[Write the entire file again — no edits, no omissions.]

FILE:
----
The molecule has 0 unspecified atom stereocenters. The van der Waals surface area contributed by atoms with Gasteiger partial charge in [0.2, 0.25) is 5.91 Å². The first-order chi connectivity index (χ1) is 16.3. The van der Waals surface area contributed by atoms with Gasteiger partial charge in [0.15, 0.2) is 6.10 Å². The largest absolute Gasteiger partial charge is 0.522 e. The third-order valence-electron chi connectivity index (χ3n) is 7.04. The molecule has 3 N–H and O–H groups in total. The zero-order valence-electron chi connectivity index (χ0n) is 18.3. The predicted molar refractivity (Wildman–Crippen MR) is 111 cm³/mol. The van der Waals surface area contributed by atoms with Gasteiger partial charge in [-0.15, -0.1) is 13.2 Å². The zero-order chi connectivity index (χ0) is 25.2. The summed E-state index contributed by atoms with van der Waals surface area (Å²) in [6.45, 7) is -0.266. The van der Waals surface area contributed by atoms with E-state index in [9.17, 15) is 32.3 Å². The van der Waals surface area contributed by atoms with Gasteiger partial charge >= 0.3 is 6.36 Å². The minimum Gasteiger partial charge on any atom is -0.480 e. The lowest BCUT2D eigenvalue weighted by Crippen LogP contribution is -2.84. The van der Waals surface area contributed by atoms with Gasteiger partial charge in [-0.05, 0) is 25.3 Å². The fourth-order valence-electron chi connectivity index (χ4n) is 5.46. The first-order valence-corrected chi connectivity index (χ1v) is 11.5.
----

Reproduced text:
The molecule has 0 unspecified atom stereocenters. The van der Waals surface area contributed by atoms with Gasteiger partial charge in [0.2, 0.25) is 5.91 Å². The first-order chi connectivity index (χ1) is 16.3. The van der Waals surface area contributed by atoms with Gasteiger partial charge in [0.15, 0.2) is 6.10 Å². The largest absolute Gasteiger partial charge is 0.522 e. The third-order valence-electron chi connectivity index (χ3n) is 7.04. The molecule has 3 N–H and O–H groups in total. The zero-order valence-electron chi connectivity index (χ0n) is 18.3. The predicted molar refractivity (Wildman–Crippen MR) is 111 cm³/mol. The van der Waals surface area contributed by atoms with Gasteiger partial charge in [-0.15, -0.1) is 13.2 Å². The zero-order chi connectivity index (χ0) is 25.2. The summed E-state index contributed by atoms with van der Waals surface area (Å²) in [6.45, 7) is -0.266. The van der Waals surface area contributed by atoms with E-state index in [9.17, 15) is 32.3 Å². The van der Waals surface area contributed by atoms with Gasteiger partial charge >= 0.3 is 6.36 Å². The minimum Gasteiger partial charge on any atom is -0.480 e. The lowest BCUT2D eigenvalue weighted by Crippen LogP contribution is -2.84. The van der Waals surface area contributed by atoms with Gasteiger partial charge in [-0.05, 0) is 25.3 Å². The fourth-order valence-electron chi connectivity index (χ4n) is 5.46. The first-order valence-corrected chi connectivity index (χ1v) is 11.5.